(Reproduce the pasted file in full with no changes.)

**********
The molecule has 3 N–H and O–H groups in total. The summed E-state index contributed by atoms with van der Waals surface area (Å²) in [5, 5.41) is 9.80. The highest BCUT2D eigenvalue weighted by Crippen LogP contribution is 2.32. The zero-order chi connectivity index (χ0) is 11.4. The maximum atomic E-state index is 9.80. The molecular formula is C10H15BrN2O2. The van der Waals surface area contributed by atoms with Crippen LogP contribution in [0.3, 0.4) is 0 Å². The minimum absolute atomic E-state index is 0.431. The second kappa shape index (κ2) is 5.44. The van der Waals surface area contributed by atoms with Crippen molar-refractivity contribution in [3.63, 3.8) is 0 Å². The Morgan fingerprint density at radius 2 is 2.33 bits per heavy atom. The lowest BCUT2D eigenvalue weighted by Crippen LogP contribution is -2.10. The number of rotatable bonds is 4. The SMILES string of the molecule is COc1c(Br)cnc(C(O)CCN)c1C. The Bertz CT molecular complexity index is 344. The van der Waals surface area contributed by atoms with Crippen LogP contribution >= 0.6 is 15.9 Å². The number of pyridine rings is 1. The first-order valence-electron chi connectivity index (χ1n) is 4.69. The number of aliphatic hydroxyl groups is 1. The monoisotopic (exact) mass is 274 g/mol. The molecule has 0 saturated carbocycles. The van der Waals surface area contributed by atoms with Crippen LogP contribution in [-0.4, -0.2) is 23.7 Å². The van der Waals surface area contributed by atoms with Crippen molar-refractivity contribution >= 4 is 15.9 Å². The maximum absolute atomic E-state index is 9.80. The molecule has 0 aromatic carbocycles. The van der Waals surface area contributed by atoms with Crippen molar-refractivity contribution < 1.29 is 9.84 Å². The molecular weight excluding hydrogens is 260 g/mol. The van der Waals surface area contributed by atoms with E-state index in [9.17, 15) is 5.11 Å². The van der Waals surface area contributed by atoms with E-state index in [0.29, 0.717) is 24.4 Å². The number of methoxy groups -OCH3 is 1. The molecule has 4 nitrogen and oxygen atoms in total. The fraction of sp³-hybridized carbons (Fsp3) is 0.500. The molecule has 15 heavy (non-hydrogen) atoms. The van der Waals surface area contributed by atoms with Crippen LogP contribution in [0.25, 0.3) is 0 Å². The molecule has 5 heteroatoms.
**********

The molecule has 3 N–H and O–H groups in total. The summed E-state index contributed by atoms with van der Waals surface area (Å²) in [5, 5.41) is 9.80. The highest BCUT2D eigenvalue weighted by Crippen LogP contribution is 2.32. The zero-order chi connectivity index (χ0) is 11.4. The maximum atomic E-state index is 9.80. The molecular formula is C10H15BrN2O2. The van der Waals surface area contributed by atoms with Crippen LogP contribution in [0.3, 0.4) is 0 Å². The minimum absolute atomic E-state index is 0.431. The second kappa shape index (κ2) is 5.44. The van der Waals surface area contributed by atoms with Crippen molar-refractivity contribution in [3.63, 3.8) is 0 Å². The Morgan fingerprint density at radius 2 is 2.33 bits per heavy atom. The lowest BCUT2D eigenvalue weighted by Crippen LogP contribution is -2.10. The number of rotatable bonds is 4. The SMILES string of the molecule is COc1c(Br)cnc(C(O)CCN)c1C. The Bertz CT molecular complexity index is 344. The van der Waals surface area contributed by atoms with Crippen LogP contribution >= 0.6 is 15.9 Å². The number of pyridine rings is 1. The first-order valence-electron chi connectivity index (χ1n) is 4.69. The number of aliphatic hydroxyl groups is 1. The monoisotopic (exact) mass is 274 g/mol. The molecule has 0 saturated carbocycles. The van der Waals surface area contributed by atoms with Crippen LogP contribution in [-0.4, -0.2) is 23.7 Å². The van der Waals surface area contributed by atoms with Crippen molar-refractivity contribution >= 4 is 15.9 Å². The maximum absolute atomic E-state index is 9.80. The molecule has 0 aromatic carbocycles. The van der Waals surface area contributed by atoms with Crippen molar-refractivity contribution < 1.29 is 9.84 Å². The molecular weight excluding hydrogens is 260 g/mol. The van der Waals surface area contributed by atoms with E-state index in [9.17, 15) is 5.11 Å². The van der Waals surface area contributed by atoms with E-state index in [0.29, 0.717) is 24.4 Å². The number of methoxy groups -OCH3 is 1. The molecule has 4 nitrogen and oxygen atoms in total. The fraction of sp³-hybridized carbons (Fsp3) is 0.500. The molecule has 15 heavy (non-hydrogen) atoms. The van der Waals surface area contributed by atoms with Crippen LogP contribution in [0.25, 0.3) is 0 Å². The molecule has 5 heteroatoms.